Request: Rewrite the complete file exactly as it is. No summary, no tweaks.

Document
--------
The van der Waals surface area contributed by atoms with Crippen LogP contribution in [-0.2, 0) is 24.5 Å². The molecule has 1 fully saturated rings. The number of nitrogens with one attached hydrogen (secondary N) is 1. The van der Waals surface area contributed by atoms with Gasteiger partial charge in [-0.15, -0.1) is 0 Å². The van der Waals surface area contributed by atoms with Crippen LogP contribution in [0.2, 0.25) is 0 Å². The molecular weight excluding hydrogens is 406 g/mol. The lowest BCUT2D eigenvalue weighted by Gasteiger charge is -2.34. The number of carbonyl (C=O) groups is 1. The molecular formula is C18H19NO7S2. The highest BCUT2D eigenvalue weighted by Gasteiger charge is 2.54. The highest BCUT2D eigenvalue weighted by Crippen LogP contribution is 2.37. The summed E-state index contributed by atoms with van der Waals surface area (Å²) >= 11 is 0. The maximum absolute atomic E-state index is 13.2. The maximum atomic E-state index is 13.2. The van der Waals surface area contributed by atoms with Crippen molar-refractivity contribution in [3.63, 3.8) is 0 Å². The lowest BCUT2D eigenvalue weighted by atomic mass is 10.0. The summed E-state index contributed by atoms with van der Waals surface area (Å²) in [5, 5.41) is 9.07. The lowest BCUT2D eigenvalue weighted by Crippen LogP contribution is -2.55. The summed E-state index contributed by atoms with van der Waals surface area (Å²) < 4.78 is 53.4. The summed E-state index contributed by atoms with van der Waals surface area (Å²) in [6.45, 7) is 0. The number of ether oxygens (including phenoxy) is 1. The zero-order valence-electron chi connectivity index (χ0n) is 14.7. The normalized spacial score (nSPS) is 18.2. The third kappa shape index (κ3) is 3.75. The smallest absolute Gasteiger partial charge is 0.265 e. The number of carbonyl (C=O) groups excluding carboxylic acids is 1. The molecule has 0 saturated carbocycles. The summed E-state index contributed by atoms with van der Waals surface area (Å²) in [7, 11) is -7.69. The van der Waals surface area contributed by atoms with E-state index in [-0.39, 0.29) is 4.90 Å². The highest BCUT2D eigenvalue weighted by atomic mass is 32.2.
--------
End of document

The van der Waals surface area contributed by atoms with Crippen LogP contribution in [-0.2, 0) is 24.5 Å². The molecule has 1 fully saturated rings. The number of nitrogens with one attached hydrogen (secondary N) is 1. The van der Waals surface area contributed by atoms with Gasteiger partial charge in [-0.15, -0.1) is 0 Å². The van der Waals surface area contributed by atoms with Crippen LogP contribution in [0.2, 0.25) is 0 Å². The molecular weight excluding hydrogens is 406 g/mol. The lowest BCUT2D eigenvalue weighted by Gasteiger charge is -2.34. The number of carbonyl (C=O) groups is 1. The molecular formula is C18H19NO7S2. The highest BCUT2D eigenvalue weighted by Gasteiger charge is 2.54. The highest BCUT2D eigenvalue weighted by Crippen LogP contribution is 2.37. The summed E-state index contributed by atoms with van der Waals surface area (Å²) >= 11 is 0. The maximum absolute atomic E-state index is 13.2. The maximum atomic E-state index is 13.2. The van der Waals surface area contributed by atoms with Crippen molar-refractivity contribution in [3.63, 3.8) is 0 Å². The lowest BCUT2D eigenvalue weighted by atomic mass is 10.0. The summed E-state index contributed by atoms with van der Waals surface area (Å²) in [5, 5.41) is 9.07. The lowest BCUT2D eigenvalue weighted by Crippen LogP contribution is -2.55. The summed E-state index contributed by atoms with van der Waals surface area (Å²) < 4.78 is 53.4. The summed E-state index contributed by atoms with van der Waals surface area (Å²) in [6.45, 7) is 0. The number of ether oxygens (including phenoxy) is 1. The zero-order valence-electron chi connectivity index (χ0n) is 14.7. The normalized spacial score (nSPS) is 18.2. The third kappa shape index (κ3) is 3.75. The smallest absolute Gasteiger partial charge is 0.265 e. The number of carbonyl (C=O) groups excluding carboxylic acids is 1. The molecule has 0 saturated carbocycles. The summed E-state index contributed by atoms with van der Waals surface area (Å²) in [7, 11) is -7.69. The van der Waals surface area contributed by atoms with E-state index in [-0.39, 0.29) is 4.90 Å². The highest BCUT2D eigenvalue weighted by atomic mass is 32.2.